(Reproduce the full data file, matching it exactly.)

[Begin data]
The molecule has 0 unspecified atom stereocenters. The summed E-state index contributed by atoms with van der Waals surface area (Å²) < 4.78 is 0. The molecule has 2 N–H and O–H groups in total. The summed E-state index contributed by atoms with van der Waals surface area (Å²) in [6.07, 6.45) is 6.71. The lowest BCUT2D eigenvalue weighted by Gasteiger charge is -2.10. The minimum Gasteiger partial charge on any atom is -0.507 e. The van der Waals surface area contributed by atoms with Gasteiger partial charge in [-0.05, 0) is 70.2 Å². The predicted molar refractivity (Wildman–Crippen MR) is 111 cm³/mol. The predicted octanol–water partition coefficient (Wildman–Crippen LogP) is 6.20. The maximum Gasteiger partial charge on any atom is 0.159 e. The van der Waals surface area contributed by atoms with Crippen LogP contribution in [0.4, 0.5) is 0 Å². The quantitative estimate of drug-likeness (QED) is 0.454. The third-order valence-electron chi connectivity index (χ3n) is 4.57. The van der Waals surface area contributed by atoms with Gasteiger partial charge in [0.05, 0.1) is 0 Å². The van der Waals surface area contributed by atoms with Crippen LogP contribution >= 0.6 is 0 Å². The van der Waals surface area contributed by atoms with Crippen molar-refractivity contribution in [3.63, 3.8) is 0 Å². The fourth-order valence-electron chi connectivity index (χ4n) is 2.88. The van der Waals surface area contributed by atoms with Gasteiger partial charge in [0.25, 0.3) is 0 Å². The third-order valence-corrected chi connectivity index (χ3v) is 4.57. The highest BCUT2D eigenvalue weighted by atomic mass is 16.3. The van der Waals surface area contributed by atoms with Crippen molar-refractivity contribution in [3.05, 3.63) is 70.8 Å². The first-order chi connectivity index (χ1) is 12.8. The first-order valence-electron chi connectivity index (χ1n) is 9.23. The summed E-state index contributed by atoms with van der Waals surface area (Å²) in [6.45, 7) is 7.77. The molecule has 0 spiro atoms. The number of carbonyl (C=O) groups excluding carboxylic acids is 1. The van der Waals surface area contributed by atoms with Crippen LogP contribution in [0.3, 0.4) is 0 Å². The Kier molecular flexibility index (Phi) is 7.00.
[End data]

The molecule has 0 unspecified atom stereocenters. The summed E-state index contributed by atoms with van der Waals surface area (Å²) < 4.78 is 0. The molecule has 2 N–H and O–H groups in total. The summed E-state index contributed by atoms with van der Waals surface area (Å²) in [6.07, 6.45) is 6.71. The lowest BCUT2D eigenvalue weighted by Gasteiger charge is -2.10. The minimum Gasteiger partial charge on any atom is -0.507 e. The van der Waals surface area contributed by atoms with Gasteiger partial charge in [-0.05, 0) is 70.2 Å². The predicted molar refractivity (Wildman–Crippen MR) is 111 cm³/mol. The predicted octanol–water partition coefficient (Wildman–Crippen LogP) is 6.20. The maximum Gasteiger partial charge on any atom is 0.159 e. The van der Waals surface area contributed by atoms with Crippen LogP contribution in [0.4, 0.5) is 0 Å². The quantitative estimate of drug-likeness (QED) is 0.454. The third-order valence-electron chi connectivity index (χ3n) is 4.57. The van der Waals surface area contributed by atoms with Gasteiger partial charge in [0.05, 0.1) is 0 Å². The van der Waals surface area contributed by atoms with Crippen LogP contribution >= 0.6 is 0 Å². The van der Waals surface area contributed by atoms with Crippen molar-refractivity contribution in [3.63, 3.8) is 0 Å². The fourth-order valence-electron chi connectivity index (χ4n) is 2.88. The van der Waals surface area contributed by atoms with Gasteiger partial charge in [0.25, 0.3) is 0 Å². The third-order valence-corrected chi connectivity index (χ3v) is 4.57. The highest BCUT2D eigenvalue weighted by atomic mass is 16.3. The van der Waals surface area contributed by atoms with Crippen molar-refractivity contribution in [3.05, 3.63) is 70.8 Å². The first-order chi connectivity index (χ1) is 12.8. The first-order valence-electron chi connectivity index (χ1n) is 9.23. The summed E-state index contributed by atoms with van der Waals surface area (Å²) in [6.45, 7) is 7.77. The molecule has 0 spiro atoms. The number of carbonyl (C=O) groups excluding carboxylic acids is 1. The van der Waals surface area contributed by atoms with Crippen LogP contribution in [0.3, 0.4) is 0 Å². The Kier molecular flexibility index (Phi) is 7.00.